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On the anniversary of the Dobbs decision, Granite State Dems pounce on the abortion issue

While Republicans held a press conference at the state legislature, Granite State Democrats held a campaign rally to mark the anniversary of the Dobbs decision – another sign that they view abortion as a political victory for their party.

All four Democrats from the federal delegation were on hand Monday evening as several hundred supporters gathered, along with state legislative leaders such as House Deputy Minority Leader Alexis Simpson (D-Exeter), who told the crowd, “One person in particular is to blame for this chaos: Donald Trump.”

Simpson was referring to the three conservative judges Trump nominated to the U.S. Supreme Court during his presidency. They later overturned the 1973 Roe vs. Wade ruling that legalized a federal right to abortion and left the issue to state legislatures.

In New Hampshire, in the run-up to the Supreme Court's Dobbs decision, lawmakers approved a bill that would allow unrestricted abortions up to 24 weeks of pregnancy, or six months. The law also provides for health exemptions in the third trimester. Almost every Democratic speaker on Monday evening referred to this as an “abortion ban.”

State Senator Donna Soucy (Democrat, Manchester) speaks to abortion advocates in the New Hampshire House of Representatives on the second anniversary of the Dobbs decision.

A few hours before the Democratic convention, Republicans held their own press conference at the same venue to draw attention to what they see as a false campaign by the opposing side to fuel suspicions that they want to ban the practice in the Granite State.

There, Chris Ager, chairman of the New Hampshire Republican Party, announced the launch of a six-figure advertising campaign aimed at beating back the Democrats' “disinformation and fear campaign surrounding New Hampshire's reproductive health laws.”

US Senator Jeanne Shaheen mocked this move.

“They promised us that they would not do anything further to restrict women's reproductive rights,” Shaheen said, drawing boos from the crowd. “Do we believe that? Absolutely not, we don't believe them.”

“We have faced constant attacks on our freedom from MAGA Republicans and the New Hampshire GOP. It's time for New Hampshire to take back the corner office.”

Interestingly, the two leading Democrats vying for their party's nomination for governor, City Councilwoman Cinde Warmington and former Manchester Mayor Joyce Craig, did not attend Monday's event. Instead, it was President Joe Biden and Vice President Kamala Harris who received most of the praise from speakers such as U.S. Senator Maggie Hassan, who said, “The focus today, of course, is the threat of another Donald Trump presidency.”

The Democrats' post-Dobbs strategy worked in the 2022 midterm elections, when the abortion issue successfully prevented Republicans from gaining a significant majority in both houses of Congress.

Hassan briefly took aim at former Senate President Chuck Morse and former U.S. Sen. Kelly Ayotte, the two Republicans seeking the Republican nomination for governor. She said Morse was “the chief architect of New Hampshire's abortion ban” during his time as a legislator, while Ayotte “called for the overturning of Roe v. Wade even before the Supreme Court did” and “voted multiple times to defund Planned Parenthood.”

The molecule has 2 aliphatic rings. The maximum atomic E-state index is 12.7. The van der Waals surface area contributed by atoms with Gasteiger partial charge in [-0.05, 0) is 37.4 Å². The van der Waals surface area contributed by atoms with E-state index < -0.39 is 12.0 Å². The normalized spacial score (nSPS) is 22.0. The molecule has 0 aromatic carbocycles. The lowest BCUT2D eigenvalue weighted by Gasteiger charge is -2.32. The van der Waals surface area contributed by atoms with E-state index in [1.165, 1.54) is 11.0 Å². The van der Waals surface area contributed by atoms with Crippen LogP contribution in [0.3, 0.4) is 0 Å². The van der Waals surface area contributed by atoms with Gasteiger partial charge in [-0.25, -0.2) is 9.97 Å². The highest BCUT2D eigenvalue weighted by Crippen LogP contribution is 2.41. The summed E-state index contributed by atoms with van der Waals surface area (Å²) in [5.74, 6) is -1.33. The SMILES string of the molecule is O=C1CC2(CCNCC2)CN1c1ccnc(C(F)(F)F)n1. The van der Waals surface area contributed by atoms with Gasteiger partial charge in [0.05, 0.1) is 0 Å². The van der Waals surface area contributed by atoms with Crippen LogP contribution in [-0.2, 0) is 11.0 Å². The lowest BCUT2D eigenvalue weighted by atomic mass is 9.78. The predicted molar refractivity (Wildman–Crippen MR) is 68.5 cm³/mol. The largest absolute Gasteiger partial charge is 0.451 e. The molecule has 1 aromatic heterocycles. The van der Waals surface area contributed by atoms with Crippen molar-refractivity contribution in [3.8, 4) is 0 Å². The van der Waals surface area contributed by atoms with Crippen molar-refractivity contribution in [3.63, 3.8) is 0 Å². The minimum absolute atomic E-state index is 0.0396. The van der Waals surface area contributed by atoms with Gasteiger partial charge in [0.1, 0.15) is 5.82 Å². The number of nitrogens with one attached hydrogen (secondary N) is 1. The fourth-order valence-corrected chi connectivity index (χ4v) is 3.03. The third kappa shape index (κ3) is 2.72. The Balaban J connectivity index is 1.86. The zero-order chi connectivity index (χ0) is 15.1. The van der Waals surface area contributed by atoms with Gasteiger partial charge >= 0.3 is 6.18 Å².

Craig later issued a press release rebuking Republicans for their announcement.

“The people of New Hampshire know we cannot take their word for it, and we cannot trust Kelly Ayotte when it comes to protecting reproductive freedom,” she said.

U.S. Rep. Annie Kuster, who is not running for re-term, rejected the idea of ​​allowing voters to decide New Hampshire's abortion laws for themselves, arguing that the Supreme Court had already made that decision based on the “precedent” set by the Roe decision.

“We cannot leave women's health and reproductive freedom to the political whims of state legislatures. Thank God we have such leading legislators here,” she said.

US Representative Chris Pappas claimed that Republicans were “threatening reproductive freedoms” and “putting the ego of a former president (Trump) ahead of the actual wishes of the American people.”

Guest speakers included actor Tony Goldwyn and abortion advocate Kaitlyn Cash, who spoke about her experiences in Texas with the Lone Star State's new abortion laws.

“I was denied treatment that would have protected my physical and mental health and my prospects for a large family, all because of Texas' dangerous abortion bans,” Cash said, warning that her experience “could be a reality here in New Hampshire.”

Goldwyn pointed out that while Trump, the likely Republican presidential nominee, no longer calls for a “national ban on abortion,” he “refuses to rule out signing such a ban” if Congress puts such a bill on the table if he is elected president.

In April, Trump told his followers on his TruthSocial account that abortion was an issue that should be left to individual states, but Trump claimed responsibility for overturning Roe v. Wade.

“And even today you hear him on the news backtracking on this issue because he knows he's the dog that caught the car,” he said.

Goldwyn said Biden and Harris would “fight tooth and nail for our reproductive freedoms,” adding, “As long as they are in the White House, a national ban on abortion will never become law.”

“This November, voters will teach Mr. Trump a very valuable lesson,” he said. “You don't mess with Americans' freedom.”

Anna Harden

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